Although I did not find much help with using Latex for self-publication, there are resources for using Latex for whatever purpose. One that I can single out is the tex stack exchange. There one can pose questions or search of answers to similar questions.
The first step is obvious to write the book. My favorite text editor for this purpose is UltraEdit. (I bought it many years ago when it was still shareware.)
After this step there two paths that one can follow depending on the format that you aim for. Either one can produce an ebook or a printed book. I did both, however for the ebook one would convert the book into an html-based file. In the process, one basically loses all the Latex formatting. So, here I focus on the printing process.
To publish the book as a print-on-demand book, one can use various online printing services. I chose Amazon and IngramSpark. Both require print-ready PDF files. What does that mean? Here I learned something new. All PDF files are not the same. There are ISO standards for PDF files. (Who knew?) For PDF files that are intended for printing, one gets different so-called PDF/X formats. At first this presented a severe challenge to me. Then I found out that there is a pdfx.sty package that allows one to compile a Latex file in the required PDF/X format using the pdflatex command. That solved the problem.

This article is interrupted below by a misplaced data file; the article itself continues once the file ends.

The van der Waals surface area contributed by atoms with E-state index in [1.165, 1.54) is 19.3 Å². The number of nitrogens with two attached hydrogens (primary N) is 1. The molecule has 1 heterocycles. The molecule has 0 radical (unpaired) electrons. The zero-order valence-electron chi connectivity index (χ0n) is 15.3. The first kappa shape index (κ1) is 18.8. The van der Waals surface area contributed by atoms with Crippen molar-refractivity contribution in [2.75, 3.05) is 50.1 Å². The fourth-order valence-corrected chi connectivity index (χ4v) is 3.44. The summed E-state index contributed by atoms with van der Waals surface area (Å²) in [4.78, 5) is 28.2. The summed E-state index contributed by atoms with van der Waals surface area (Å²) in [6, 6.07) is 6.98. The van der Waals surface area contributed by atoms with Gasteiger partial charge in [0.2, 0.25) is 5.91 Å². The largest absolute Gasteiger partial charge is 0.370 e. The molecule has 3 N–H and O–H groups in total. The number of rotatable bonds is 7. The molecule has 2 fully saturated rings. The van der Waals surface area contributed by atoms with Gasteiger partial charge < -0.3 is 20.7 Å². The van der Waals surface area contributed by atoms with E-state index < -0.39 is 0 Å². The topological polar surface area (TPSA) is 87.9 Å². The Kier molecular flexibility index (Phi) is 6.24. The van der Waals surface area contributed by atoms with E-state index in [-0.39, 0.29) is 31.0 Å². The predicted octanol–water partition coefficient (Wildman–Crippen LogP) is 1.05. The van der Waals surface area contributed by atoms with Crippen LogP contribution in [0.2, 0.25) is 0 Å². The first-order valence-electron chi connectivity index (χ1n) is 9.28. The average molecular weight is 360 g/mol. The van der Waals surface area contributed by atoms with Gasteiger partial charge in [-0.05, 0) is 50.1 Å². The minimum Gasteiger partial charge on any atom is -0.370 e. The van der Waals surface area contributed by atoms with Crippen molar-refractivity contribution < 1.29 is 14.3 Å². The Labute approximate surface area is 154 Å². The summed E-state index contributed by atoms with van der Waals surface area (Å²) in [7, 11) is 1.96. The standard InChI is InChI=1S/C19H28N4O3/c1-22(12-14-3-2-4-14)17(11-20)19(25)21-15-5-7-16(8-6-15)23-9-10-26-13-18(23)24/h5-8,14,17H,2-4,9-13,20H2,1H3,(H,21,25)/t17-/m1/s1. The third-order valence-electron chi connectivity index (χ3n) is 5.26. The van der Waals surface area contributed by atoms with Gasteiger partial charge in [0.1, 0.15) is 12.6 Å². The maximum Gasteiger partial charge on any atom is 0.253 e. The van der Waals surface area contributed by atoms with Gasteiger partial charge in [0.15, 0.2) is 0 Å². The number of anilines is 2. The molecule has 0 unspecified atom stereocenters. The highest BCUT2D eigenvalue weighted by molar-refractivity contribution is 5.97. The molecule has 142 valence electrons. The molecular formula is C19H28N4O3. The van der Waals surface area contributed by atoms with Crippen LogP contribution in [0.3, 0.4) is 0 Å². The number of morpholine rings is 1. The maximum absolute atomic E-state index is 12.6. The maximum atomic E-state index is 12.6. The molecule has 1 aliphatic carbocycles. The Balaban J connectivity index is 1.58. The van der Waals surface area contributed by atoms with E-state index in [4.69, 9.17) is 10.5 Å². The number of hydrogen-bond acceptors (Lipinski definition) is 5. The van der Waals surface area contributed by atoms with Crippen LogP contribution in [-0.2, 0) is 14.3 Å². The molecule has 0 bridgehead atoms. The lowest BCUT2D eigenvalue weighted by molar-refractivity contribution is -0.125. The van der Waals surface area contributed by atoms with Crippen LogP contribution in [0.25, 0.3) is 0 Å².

One also needs to provide cover files in the required PDF/X format. For this you would probably not use Latex. I produced the graphics for the cover file using POV-Ray. The challenge was then to get this graphic file, which is a png file into the PDF/X format. After almost loosing my mind, I finally figured out how to do this.
There are several steps to achieve the final result. A png file only support RGB colours (the way it is produced by a computer screen). For printing one needs convert the image into CMYK colours (cyan, magenta, yellow and “key”, which is black). The image is then stored in an jpeg or tiff file. There is a very handy free software package that runs on command-line called ImageMagick. It can convert the png to jpeg or tiff and do all sort of other things that may help you to get the format right.
These graphic images must now be incorporated into a cover file and saved as a PDF/X. So one needs a design package. At one point I thought I’d have no other choice but to fork out the money for one of these exorbitantly expensive design packages. Then I found that I can use a free software package called Scribus to do the job. It allows you to compile the cover file with the correct dimensions and save it in the required PDF/X format.
There are more hoops to jump through, such as getting the ISBN number and setting up the financial aspects. But for these there are various resources available. For those like myself publishing from South Africa, I can recommend the blog by Rachel Morgan. The information she provided helped me very much.